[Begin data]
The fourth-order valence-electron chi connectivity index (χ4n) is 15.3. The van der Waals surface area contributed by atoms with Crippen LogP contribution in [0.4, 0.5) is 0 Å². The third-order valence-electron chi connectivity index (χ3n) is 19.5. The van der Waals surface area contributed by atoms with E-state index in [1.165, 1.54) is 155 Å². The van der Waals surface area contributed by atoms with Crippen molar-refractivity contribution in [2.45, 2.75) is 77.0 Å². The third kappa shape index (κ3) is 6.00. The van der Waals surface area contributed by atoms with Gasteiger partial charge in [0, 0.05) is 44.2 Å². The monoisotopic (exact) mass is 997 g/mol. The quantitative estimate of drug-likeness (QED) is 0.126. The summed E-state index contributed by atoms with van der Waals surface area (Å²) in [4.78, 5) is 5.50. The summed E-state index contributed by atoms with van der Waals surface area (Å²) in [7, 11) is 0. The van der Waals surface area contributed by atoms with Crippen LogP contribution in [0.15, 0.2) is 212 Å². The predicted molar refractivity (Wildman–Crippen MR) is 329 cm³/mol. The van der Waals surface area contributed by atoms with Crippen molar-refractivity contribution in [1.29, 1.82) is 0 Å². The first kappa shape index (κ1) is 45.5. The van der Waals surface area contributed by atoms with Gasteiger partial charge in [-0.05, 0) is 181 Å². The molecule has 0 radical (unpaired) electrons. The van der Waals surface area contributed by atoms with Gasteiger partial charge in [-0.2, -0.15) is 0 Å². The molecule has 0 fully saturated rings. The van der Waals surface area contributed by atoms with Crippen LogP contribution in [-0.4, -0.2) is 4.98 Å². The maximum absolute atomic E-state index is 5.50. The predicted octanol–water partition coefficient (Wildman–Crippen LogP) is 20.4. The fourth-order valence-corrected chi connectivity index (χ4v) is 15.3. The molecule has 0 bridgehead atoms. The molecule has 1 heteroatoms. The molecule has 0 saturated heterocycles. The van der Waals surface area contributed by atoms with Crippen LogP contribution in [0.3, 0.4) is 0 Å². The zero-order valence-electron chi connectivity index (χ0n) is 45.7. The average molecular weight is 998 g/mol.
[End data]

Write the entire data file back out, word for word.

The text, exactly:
The fourth-order valence-electron chi connectivity index (χ4n) is 15.3. The van der Waals surface area contributed by atoms with Crippen LogP contribution in [0.4, 0.5) is 0 Å². The third-order valence-electron chi connectivity index (χ3n) is 19.5. The van der Waals surface area contributed by atoms with E-state index in [1.165, 1.54) is 155 Å². The van der Waals surface area contributed by atoms with Crippen molar-refractivity contribution in [2.45, 2.75) is 77.0 Å². The third kappa shape index (κ3) is 6.00. The van der Waals surface area contributed by atoms with Gasteiger partial charge in [0, 0.05) is 44.2 Å². The monoisotopic (exact) mass is 997 g/mol. The quantitative estimate of drug-likeness (QED) is 0.126. The summed E-state index contributed by atoms with van der Waals surface area (Å²) in [4.78, 5) is 5.50. The summed E-state index contributed by atoms with van der Waals surface area (Å²) in [7, 11) is 0. The van der Waals surface area contributed by atoms with Crippen LogP contribution in [0.15, 0.2) is 212 Å². The predicted molar refractivity (Wildman–Crippen MR) is 329 cm³/mol. The van der Waals surface area contributed by atoms with Crippen molar-refractivity contribution in [1.29, 1.82) is 0 Å². The first kappa shape index (κ1) is 45.5. The van der Waals surface area contributed by atoms with Gasteiger partial charge in [-0.05, 0) is 181 Å². The molecule has 0 radical (unpaired) electrons. The van der Waals surface area contributed by atoms with Gasteiger partial charge in [-0.2, -0.15) is 0 Å². The molecule has 0 fully saturated rings. The van der Waals surface area contributed by atoms with Crippen LogP contribution in [-0.4, -0.2) is 4.98 Å². The maximum absolute atomic E-state index is 5.50. The predicted octanol–water partition coefficient (Wildman–Crippen LogP) is 20.4. The fourth-order valence-corrected chi connectivity index (χ4v) is 15.3. The molecule has 0 bridgehead atoms. The molecule has 1 heteroatoms. The molecule has 0 saturated heterocycles. The van der Waals surface area contributed by atoms with Crippen LogP contribution in [0.3, 0.4) is 0 Å². The zero-order valence-electron chi connectivity index (χ0n) is 45.7. The average molecular weight is 998 g/mol.